Bronchodilator pilot program aids lung health
Nashua schools benefit from legislation aimed to aid asthmatics
NASHUA – According to Breathe New Hampshire, a nonprofit organization with a primary focus on lung health, one in nine residents in New Hampshire have asthma.
In recent years, the state has worked to make accommodations for those suffering from the condition, especially students.
In May 2016, the New Hampshire Legislature passed Senate Bill 322, regarding the use of inhalers, spacers and nebulizers in school. Senate Bill 322 allows school nurses to maintain a bronchodilator for an emergency. The use of this is limited to students with a diagnosis of asthma, who have a current Asthma Action Plan and whose own inhaler is not available.
In fall 2017, the New Hampshire Asthma Control Program, in collaboration with the New Hampshire School Nurses Association, supported pilot implementation of the emergency inhaler legislation in 28 schools in 10 school districts (pilot schools) across New Hampshire over the 2017-2018 school year, according to the New Hampshire Emergency Bronchodilator School Pilot Project Evaluation Summary.
That summary was authored by New Hampshire School Nurses’ Association Liaison Martha Judson; School Nursing Coordinator in the Office of Student Wellness at the New Hampshire Department of Education Nancy Wells and consultant Karen Horsch.
An additional 10 schools participated as non-pilot schools.
School nurses at the 28 pilot schools received a one-hour training, along with educational materials. The evaluation summary noted that all pilot schools and non-pilot schools received an emergency inhaler and four spacers.
They found that during the 2017-2018 school year, 60 students in the pilot schools needed the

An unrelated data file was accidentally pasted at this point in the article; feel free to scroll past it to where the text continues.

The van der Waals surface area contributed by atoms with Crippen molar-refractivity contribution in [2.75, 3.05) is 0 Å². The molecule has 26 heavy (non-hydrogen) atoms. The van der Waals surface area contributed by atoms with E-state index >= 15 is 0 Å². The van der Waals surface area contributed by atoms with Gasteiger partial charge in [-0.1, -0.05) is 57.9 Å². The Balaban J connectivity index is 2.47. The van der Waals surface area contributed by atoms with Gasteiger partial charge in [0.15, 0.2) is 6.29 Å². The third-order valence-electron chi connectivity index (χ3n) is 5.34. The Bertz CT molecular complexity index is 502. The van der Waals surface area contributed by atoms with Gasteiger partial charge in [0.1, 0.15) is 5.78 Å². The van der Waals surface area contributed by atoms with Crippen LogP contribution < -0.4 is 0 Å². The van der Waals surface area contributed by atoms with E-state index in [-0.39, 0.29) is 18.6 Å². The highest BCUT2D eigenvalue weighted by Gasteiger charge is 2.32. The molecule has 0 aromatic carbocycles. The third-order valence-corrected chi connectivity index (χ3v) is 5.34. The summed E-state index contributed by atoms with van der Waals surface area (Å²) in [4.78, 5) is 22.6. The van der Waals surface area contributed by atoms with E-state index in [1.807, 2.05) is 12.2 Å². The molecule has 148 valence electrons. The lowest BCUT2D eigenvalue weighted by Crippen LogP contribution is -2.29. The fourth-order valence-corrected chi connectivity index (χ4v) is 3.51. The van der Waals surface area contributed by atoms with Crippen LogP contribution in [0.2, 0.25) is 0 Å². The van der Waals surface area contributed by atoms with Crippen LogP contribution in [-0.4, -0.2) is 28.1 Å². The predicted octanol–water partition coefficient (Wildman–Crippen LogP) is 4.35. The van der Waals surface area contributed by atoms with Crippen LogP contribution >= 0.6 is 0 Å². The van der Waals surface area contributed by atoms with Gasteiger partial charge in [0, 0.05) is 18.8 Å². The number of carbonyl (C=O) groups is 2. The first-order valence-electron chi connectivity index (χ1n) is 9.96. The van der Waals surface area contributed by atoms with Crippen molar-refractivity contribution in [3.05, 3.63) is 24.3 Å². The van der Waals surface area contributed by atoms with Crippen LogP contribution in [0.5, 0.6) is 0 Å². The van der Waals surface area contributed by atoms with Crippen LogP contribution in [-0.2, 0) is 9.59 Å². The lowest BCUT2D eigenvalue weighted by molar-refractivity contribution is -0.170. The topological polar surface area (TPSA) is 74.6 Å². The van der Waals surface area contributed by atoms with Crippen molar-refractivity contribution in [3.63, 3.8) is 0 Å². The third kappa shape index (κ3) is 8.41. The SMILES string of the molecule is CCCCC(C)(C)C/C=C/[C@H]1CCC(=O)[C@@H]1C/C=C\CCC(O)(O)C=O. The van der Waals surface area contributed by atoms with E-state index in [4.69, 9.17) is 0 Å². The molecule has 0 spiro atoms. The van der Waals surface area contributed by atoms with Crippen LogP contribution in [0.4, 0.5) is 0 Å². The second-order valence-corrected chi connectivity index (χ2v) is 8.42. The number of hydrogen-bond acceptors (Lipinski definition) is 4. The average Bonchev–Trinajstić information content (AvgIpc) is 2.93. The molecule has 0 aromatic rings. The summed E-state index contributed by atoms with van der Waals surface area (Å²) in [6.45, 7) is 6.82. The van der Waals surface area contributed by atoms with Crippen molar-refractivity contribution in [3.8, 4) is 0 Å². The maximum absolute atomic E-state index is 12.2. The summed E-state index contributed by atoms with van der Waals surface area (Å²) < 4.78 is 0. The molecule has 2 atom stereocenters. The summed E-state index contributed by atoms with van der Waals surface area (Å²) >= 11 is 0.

emergency inhaler, most often because students forgot their device at home.
“Over three quarters of these students were sent back to class after use of the inhaler, meaning they did not need to miss instruction time due to asthma, their parents largely did not need to miss work to attend to them and emergency medical care was avoided,” the evaluation summary noted.
The evaluation summary recommended that schools in New Hampshire have emergency inhalers, continue sharing training materials and continue emphasizing the importance of having written Asthma Action Plans.
The final report was completed in June 2018.
Judson said the study would not have been possible without the New Hampshire Asthma Control program, along with the New Hampshire Nursing School Association, who provided funding.
Multiple schools in Nashua, that could not be named for privacy reasons, participated as pilot schools. Jeanamarie Lopez-Carrasco, Nashua’s district-wide head school nurse said Judson came in and spoke about the project with the nurses in the school district as a group. They found out which schools had the most needs. Judson gave inhalers and educational posters for the pilot schools last year. Lopez-Carrasco said Judson has been checking in with the nurses throughout the year.
“It’s been a success,” Lopez-Carrasco said.
Lopez-Carrasco said Judson also presented an AAP, which is a similar representation to a stoplight. Green means the student is good to go, and has no trouble breathing. For yellow, which is consider as caution, a student might feel like their chest is tight or they have a mild wheeze. For red, which signifies danger, a student’s asthma is getting worse, they are having trouble speaking and their breathing is hard and fast.
Lopez-Carrasco said having an extra inhaler can really help students, especially students whose families don’t have access to healthcare.
“When a kid comes in with an asthma attack, we are able to help them out and hook them up to different agencies,” Lopez-Carrasco said.
In Nashua’s Elementary Student Handbook, it states that a student may carry an inhaler provided the licensed prescriber has given written permission.
“A. After the use of the inhaler the student will report to the nurse. B. A back-up inhaler to be kept with the nurse is recommended,” it states. So, while the school district does not require the school nurse to have a backup inhaler, it is recommended.
“I always explain that, to students and parents, that if they chose not to keep up a backup that that one time they’ll be in trouble,” Lopez-Carrasco said. “That’s why we like to have a backup in our office, just in case that happens one day, especially for the kids who play sports after school.”
Grace Pecci can be reached at 594-1243 or firstname.lastname@example.org.